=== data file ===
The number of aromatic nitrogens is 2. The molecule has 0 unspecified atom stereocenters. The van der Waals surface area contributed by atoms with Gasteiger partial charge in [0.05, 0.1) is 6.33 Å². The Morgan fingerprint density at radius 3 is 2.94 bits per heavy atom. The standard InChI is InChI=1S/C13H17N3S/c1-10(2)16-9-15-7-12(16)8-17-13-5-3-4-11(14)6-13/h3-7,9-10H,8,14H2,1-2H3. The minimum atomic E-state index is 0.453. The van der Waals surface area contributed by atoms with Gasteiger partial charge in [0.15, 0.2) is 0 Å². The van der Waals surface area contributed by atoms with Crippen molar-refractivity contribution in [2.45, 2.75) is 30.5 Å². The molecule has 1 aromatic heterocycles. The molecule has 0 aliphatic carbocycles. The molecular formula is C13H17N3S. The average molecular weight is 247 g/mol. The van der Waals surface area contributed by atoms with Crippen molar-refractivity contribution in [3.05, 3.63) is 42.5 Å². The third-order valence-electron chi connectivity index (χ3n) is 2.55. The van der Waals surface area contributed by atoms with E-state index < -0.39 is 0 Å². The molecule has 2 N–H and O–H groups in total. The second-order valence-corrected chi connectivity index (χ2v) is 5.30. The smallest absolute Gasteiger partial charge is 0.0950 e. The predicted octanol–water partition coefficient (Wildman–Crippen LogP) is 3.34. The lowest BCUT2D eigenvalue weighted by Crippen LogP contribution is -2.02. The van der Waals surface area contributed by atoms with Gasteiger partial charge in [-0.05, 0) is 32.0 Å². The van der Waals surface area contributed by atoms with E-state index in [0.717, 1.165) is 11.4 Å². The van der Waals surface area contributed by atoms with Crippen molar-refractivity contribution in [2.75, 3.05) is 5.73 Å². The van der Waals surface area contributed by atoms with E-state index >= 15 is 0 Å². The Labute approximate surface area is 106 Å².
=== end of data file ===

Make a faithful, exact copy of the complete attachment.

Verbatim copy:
The number of aromatic nitrogens is 2. The molecule has 0 unspecified atom stereocenters. The van der Waals surface area contributed by atoms with Gasteiger partial charge in [0.05, 0.1) is 6.33 Å². The Morgan fingerprint density at radius 3 is 2.94 bits per heavy atom. The standard InChI is InChI=1S/C13H17N3S/c1-10(2)16-9-15-7-12(16)8-17-13-5-3-4-11(14)6-13/h3-7,9-10H,8,14H2,1-2H3. The minimum atomic E-state index is 0.453. The van der Waals surface area contributed by atoms with Gasteiger partial charge in [0.15, 0.2) is 0 Å². The van der Waals surface area contributed by atoms with Crippen molar-refractivity contribution in [2.45, 2.75) is 30.5 Å². The molecule has 1 aromatic heterocycles. The molecule has 0 aliphatic carbocycles. The molecular formula is C13H17N3S. The average molecular weight is 247 g/mol. The van der Waals surface area contributed by atoms with Crippen molar-refractivity contribution in [3.05, 3.63) is 42.5 Å². The third-order valence-electron chi connectivity index (χ3n) is 2.55. The van der Waals surface area contributed by atoms with E-state index < -0.39 is 0 Å². The molecule has 2 N–H and O–H groups in total. The second-order valence-corrected chi connectivity index (χ2v) is 5.30. The smallest absolute Gasteiger partial charge is 0.0950 e. The predicted octanol–water partition coefficient (Wildman–Crippen LogP) is 3.34. The lowest BCUT2D eigenvalue weighted by Crippen LogP contribution is -2.02. The van der Waals surface area contributed by atoms with Gasteiger partial charge in [-0.05, 0) is 32.0 Å². The van der Waals surface area contributed by atoms with E-state index in [0.717, 1.165) is 11.4 Å². The van der Waals surface area contributed by atoms with Crippen molar-refractivity contribution in [2.75, 3.05) is 5.73 Å². The van der Waals surface area contributed by atoms with E-state index >= 15 is 0 Å². The Labute approximate surface area is 106 Å².